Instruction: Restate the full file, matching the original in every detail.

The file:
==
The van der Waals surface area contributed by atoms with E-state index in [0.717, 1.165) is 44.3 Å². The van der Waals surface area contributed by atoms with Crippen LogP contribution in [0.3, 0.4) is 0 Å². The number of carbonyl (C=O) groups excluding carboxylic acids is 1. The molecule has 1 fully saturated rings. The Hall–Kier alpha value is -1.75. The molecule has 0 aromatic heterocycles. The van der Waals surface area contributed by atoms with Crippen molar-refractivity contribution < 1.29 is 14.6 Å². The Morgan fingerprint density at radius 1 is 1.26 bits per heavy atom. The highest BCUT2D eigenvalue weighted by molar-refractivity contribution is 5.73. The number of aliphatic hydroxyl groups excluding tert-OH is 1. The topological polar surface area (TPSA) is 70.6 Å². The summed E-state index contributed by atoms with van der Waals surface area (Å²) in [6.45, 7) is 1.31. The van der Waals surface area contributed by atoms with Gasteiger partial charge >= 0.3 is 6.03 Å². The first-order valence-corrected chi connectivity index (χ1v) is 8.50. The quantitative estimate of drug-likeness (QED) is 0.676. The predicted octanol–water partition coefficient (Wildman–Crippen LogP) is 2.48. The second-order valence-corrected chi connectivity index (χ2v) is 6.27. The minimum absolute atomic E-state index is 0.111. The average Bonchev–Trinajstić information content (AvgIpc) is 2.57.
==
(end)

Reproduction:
The van der Waals surface area contributed by atoms with E-state index in [0.717, 1.165) is 44.3 Å². The van der Waals surface area contributed by atoms with Crippen LogP contribution in [0.3, 0.4) is 0 Å². The number of carbonyl (C=O) groups excluding carboxylic acids is 1. The molecule has 1 fully saturated rings. The Hall–Kier alpha value is -1.75. The molecule has 0 aromatic heterocycles. The van der Waals surface area contributed by atoms with Crippen molar-refractivity contribution < 1.29 is 14.6 Å². The Morgan fingerprint density at radius 1 is 1.26 bits per heavy atom. The highest BCUT2D eigenvalue weighted by molar-refractivity contribution is 5.73. The number of aliphatic hydroxyl groups excluding tert-OH is 1. The topological polar surface area (TPSA) is 70.6 Å². The summed E-state index contributed by atoms with van der Waals surface area (Å²) in [6.45, 7) is 1.31. The van der Waals surface area contributed by atoms with Gasteiger partial charge >= 0.3 is 6.03 Å². The first-order valence-corrected chi connectivity index (χ1v) is 8.50. The quantitative estimate of drug-likeness (QED) is 0.676. The predicted octanol–water partition coefficient (Wildman–Crippen LogP) is 2.48. The second-order valence-corrected chi connectivity index (χ2v) is 6.27. The minimum absolute atomic E-state index is 0.111. The average Bonchev–Trinajstić information content (AvgIpc) is 2.57.